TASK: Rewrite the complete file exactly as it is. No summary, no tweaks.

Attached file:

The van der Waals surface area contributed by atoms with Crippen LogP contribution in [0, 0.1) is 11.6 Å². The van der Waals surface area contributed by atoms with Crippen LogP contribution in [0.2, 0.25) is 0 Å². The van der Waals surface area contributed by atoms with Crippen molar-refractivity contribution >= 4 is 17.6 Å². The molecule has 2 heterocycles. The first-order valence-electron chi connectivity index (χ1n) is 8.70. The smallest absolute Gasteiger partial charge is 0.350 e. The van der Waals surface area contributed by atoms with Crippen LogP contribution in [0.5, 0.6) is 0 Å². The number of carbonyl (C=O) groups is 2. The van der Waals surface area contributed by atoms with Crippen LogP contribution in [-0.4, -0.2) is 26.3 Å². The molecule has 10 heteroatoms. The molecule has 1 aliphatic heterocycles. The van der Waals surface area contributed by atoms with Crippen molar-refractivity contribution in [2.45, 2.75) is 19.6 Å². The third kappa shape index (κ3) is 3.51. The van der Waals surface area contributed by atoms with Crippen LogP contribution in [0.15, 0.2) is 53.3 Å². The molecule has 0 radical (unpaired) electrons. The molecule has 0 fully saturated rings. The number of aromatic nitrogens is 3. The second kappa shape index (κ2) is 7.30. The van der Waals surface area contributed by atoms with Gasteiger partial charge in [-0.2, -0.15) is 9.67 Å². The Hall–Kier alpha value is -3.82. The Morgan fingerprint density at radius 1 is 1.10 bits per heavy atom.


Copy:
The van der Waals surface area contributed by atoms with Crippen LogP contribution in [0, 0.1) is 11.6 Å². The van der Waals surface area contributed by atoms with Crippen LogP contribution in [0.2, 0.25) is 0 Å². The van der Waals surface area contributed by atoms with Crippen molar-refractivity contribution >= 4 is 17.6 Å². The molecule has 2 heterocycles. The first-order valence-electron chi connectivity index (χ1n) is 8.70. The smallest absolute Gasteiger partial charge is 0.350 e. The van der Waals surface area contributed by atoms with Crippen LogP contribution in [0.5, 0.6) is 0 Å². The number of carbonyl (C=O) groups is 2. The van der Waals surface area contributed by atoms with Crippen LogP contribution in [-0.4, -0.2) is 26.3 Å². The molecule has 10 heteroatoms. The molecule has 1 aliphatic heterocycles. The van der Waals surface area contributed by atoms with Crippen molar-refractivity contribution in [2.45, 2.75) is 19.6 Å². The third kappa shape index (κ3) is 3.51. The van der Waals surface area contributed by atoms with Crippen LogP contribution in [0.15, 0.2) is 53.3 Å². The molecule has 0 radical (unpaired) electrons. The molecule has 0 fully saturated rings. The number of aromatic nitrogens is 3. The second kappa shape index (κ2) is 7.30. The van der Waals surface area contributed by atoms with Gasteiger partial charge in [-0.2, -0.15) is 9.67 Å². The Hall–Kier alpha value is -3.82. The Morgan fingerprint density at radius 1 is 1.10 bits per heavy atom.